Grant Award Details
Grant Application Details
- TAT Cell-Permeable Protein Delivery of siRNAs for Epigenetic Programming of Human Pluripotent and Adult Stem Cells
The rapid progress of embryonic stem cell, induced-pluripotent cell, and adult stem cell research opens the door to thousands of promising, new medical applications and discoveries. However, one of the major obstacles in translating these basic science discoveries into safe therapies for patients is the risk of acquiring mutations from viral and DNA vectors. Exposure of stem cells to DNA vector can result in integration of the DNA element into the chromosome of the stem cell and thereby potentially induce a malignant mutation. Consequently, to clinically develop stem cell therapies, there is a great need to develop reagents and protocols that do not expose the stem cells to DNA vectors.
Over the last 10+ years our lab has developed small domains from proteins called cell-permeable peptides or peptide transduction domains (PTDs) that enter cells, including embryonic stem cells and non-dividing adult stem cells, in a non-cytotoxic manner that is independent of exposing the stem cells to DNA vectors. We have generated over 50 transducible proteins that enter the entire population of all cell types tested, including human embryonic stem cells and adult stem cells. We have also used this approach to introduce tumor suppressor proteins into pre-clinical mouse models of cancer. Moreover, PTDs are currently being tested in multiple clinical trials in the United States for heart disease and cancer.
One non-genetic (no DNA vector) approach with great potential to manipulate stem cells in specific cell types, such as heart muscle or neurons for spinal cord injury, is by RNA Interference (RNAi). RNAi, which was won the Nobel prize in 2006, allows for the selective degradation of mRNA and hence their protein product by introduction of short interfering dsRNAs (siRNA). However, siRNAs are difficult to deliver into cells and current delivery approaches result in cytotoxicity, poor percentage of cells, changes in the overall transcription and biology of the cells, and even DNA damage. Recently, our labs have developed an approach to combine the advances in cell-permeable PTD peptides with siRNA delivery. Pilot experiments show that we can efficiently deliver siRNAs into human embryonic stem cells and adult stem cells and induce specific RNAi responses. In this proposal, we will determine the overall efficiency of siRNA delivery using cell-permeable proteins in pluripotent and adult stem cells and will test for possible negative effects of this approach on their pluripotency and regenerative capacity. We will further test the feasibility of this approach to stimulate pluripotent stem cells to produce clinically relevant cells such as nerve, heart muscle and blood. If successful, the use of cell-permeable peptides to deliver siRNA into cells has great potential for scientists and biotech companies to remove a gap between stem cell discoveries and safe, medical treatments.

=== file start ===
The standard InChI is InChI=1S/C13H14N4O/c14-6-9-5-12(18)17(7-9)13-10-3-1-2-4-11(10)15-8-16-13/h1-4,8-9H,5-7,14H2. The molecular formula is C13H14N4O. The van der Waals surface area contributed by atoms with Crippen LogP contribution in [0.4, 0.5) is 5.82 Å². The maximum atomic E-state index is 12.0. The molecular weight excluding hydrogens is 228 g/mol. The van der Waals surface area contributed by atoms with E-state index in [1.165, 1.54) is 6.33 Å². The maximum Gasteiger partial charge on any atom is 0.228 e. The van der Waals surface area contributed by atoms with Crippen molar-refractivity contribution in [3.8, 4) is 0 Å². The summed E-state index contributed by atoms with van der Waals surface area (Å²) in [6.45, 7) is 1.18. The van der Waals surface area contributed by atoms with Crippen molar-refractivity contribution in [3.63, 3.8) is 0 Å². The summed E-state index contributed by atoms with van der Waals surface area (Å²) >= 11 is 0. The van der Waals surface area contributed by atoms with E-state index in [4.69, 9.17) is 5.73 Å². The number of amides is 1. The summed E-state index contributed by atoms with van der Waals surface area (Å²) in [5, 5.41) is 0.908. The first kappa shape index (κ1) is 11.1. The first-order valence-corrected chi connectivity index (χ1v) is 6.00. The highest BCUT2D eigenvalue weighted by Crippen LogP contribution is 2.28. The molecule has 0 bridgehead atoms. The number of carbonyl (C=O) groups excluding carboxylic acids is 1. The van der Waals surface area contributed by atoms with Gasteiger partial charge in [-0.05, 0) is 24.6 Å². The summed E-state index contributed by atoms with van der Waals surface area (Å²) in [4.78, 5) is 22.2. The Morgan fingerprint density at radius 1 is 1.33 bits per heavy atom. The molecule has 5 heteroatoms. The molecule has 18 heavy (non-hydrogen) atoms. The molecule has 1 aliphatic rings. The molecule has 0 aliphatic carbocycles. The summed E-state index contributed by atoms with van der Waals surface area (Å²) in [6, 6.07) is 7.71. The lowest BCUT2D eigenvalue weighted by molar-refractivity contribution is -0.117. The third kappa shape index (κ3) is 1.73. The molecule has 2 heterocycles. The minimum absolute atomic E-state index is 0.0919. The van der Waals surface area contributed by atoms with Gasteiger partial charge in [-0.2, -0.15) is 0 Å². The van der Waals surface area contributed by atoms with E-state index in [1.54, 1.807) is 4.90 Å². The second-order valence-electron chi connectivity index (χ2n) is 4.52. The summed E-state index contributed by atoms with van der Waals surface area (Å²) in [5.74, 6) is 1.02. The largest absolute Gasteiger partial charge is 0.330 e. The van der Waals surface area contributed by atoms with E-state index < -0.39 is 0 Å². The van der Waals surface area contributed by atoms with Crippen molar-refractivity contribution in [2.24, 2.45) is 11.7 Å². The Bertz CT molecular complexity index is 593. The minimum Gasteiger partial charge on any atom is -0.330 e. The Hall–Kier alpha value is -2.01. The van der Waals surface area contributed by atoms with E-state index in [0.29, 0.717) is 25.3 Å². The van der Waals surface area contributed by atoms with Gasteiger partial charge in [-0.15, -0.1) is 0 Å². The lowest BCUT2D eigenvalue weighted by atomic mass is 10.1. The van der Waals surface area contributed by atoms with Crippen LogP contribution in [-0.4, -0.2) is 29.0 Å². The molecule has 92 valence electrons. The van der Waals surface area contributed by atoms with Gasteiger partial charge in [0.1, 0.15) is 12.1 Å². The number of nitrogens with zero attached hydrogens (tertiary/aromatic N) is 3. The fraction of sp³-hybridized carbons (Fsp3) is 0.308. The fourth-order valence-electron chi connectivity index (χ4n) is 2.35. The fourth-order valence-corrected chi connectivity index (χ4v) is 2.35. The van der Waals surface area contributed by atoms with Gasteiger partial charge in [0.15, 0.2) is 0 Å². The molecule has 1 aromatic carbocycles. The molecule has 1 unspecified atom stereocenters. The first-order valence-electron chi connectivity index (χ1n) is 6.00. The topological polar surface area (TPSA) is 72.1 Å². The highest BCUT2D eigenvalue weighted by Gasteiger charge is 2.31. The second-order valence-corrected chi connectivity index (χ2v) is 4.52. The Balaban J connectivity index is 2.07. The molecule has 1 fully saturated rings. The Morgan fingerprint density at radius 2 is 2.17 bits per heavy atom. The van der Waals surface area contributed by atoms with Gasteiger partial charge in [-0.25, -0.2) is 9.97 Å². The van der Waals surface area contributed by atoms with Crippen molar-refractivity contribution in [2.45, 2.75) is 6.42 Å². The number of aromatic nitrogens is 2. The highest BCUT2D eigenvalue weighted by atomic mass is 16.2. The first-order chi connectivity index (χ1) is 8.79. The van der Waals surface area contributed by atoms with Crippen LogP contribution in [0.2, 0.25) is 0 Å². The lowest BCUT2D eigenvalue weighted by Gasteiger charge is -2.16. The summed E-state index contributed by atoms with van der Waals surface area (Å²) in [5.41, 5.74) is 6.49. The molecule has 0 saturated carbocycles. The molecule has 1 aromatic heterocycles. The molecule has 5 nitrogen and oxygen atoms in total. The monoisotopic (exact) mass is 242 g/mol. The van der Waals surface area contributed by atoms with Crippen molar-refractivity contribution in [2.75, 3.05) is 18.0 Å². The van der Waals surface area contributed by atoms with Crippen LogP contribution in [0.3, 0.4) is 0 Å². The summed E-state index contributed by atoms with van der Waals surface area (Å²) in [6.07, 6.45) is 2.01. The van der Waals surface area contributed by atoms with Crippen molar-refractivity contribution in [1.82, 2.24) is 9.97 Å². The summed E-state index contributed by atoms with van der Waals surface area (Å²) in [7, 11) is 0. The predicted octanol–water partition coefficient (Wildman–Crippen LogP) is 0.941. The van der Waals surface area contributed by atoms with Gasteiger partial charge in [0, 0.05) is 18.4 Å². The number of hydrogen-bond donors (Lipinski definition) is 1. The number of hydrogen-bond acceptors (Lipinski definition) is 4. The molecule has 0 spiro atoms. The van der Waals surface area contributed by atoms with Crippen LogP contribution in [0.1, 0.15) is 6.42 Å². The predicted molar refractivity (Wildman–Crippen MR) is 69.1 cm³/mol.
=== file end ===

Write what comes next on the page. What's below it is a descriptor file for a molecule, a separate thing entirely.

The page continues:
Our California universities and biomedical industries are poised for the development of an entirely new spectrum of potential patient therapies based on discoveries in the stem cell field. However, a major obstacle in bringing these discoveries to the clinics is the absence of safe, non-DNA based approaches. Consequently, an alternative approach to manipulate stem cells that avoids the use of DNA vectors is critical to advance stem cell therapies into the clinics.
Over the past 10 years, our labs have pioneered alternative epigenetic, non-DNA based approach that allows for the introduction of proteins into embryonic and adult stem cells. We have used this approach to introduce more than 50 active proteins into a broad spectrum of human and animal cell types. In this proposal, we will develop this non-genetic approach to manipulate embryonic and adult stem cells by introducing RNA Interference (RNAi) inducing short interfering dsRNAs (siRNAs) in differentiate these pluripotent cells and adult stem cells into specific cell lineages such as heart muscle and neurons. Proof-of-Concept experiments have demonstrated the potential of approach to efficiently deliver siRNAs into stem cells in a non-cytotoxic fashion to induce RNAi response in the absence of DNA vectors (No DNA). Here we propose to expand this approach and ascertain its potential to manipulate stem cells to differentiate into therapeutically important cell types and understand the consequences of RNAi on stem cells therapeutics.
Any breakthrough from this proposal could have an immediate impact on biomedical field. Furthermore, these technologies will have an immense economic benefit to California by removing a major obstacle for biotechnology and pharmaceutical companies in California and reducing the barriers between new discoveries and new treatments.